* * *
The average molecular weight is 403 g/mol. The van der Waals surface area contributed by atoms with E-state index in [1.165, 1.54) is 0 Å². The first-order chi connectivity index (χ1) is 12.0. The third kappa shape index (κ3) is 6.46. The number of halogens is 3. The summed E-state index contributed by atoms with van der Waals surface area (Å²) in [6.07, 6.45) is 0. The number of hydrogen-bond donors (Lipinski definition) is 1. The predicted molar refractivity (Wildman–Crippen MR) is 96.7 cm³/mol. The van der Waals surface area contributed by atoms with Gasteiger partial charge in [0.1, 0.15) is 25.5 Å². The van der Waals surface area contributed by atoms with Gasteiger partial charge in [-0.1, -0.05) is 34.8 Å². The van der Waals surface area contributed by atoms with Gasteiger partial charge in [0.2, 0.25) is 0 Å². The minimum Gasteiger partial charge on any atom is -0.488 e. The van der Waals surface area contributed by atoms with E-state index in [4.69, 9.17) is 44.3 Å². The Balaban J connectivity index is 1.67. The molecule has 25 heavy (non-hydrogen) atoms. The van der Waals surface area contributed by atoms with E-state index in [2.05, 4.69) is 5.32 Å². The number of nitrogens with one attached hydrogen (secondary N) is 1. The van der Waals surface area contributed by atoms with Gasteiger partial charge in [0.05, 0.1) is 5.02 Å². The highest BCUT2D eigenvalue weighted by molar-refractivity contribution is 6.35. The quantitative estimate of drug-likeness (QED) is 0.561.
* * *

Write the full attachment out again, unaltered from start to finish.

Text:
The average molecular weight is 403 g/mol. The van der Waals surface area contributed by atoms with E-state index in [1.165, 1.54) is 0 Å². The first-order chi connectivity index (χ1) is 12.0. The third kappa shape index (κ3) is 6.46. The number of halogens is 3. The summed E-state index contributed by atoms with van der Waals surface area (Å²) in [6.07, 6.45) is 0. The number of hydrogen-bond donors (Lipinski definition) is 1. The predicted molar refractivity (Wildman–Crippen MR) is 96.7 cm³/mol. The van der Waals surface area contributed by atoms with Gasteiger partial charge in [0.1, 0.15) is 25.5 Å². The van der Waals surface area contributed by atoms with Gasteiger partial charge in [-0.1, -0.05) is 34.8 Å². The van der Waals surface area contributed by atoms with Gasteiger partial charge in [0.2, 0.25) is 0 Å². The minimum Gasteiger partial charge on any atom is -0.488 e. The van der Waals surface area contributed by atoms with E-state index in [4.69, 9.17) is 44.3 Å². The Balaban J connectivity index is 1.67. The molecule has 25 heavy (non-hydrogen) atoms. The van der Waals surface area contributed by atoms with E-state index in [2.05, 4.69) is 5.32 Å². The number of nitrogens with one attached hydrogen (secondary N) is 1. The van der Waals surface area contributed by atoms with Gasteiger partial charge in [0.05, 0.1) is 5.02 Å². The highest BCUT2D eigenvalue weighted by molar-refractivity contribution is 6.35. The quantitative estimate of drug-likeness (QED) is 0.561.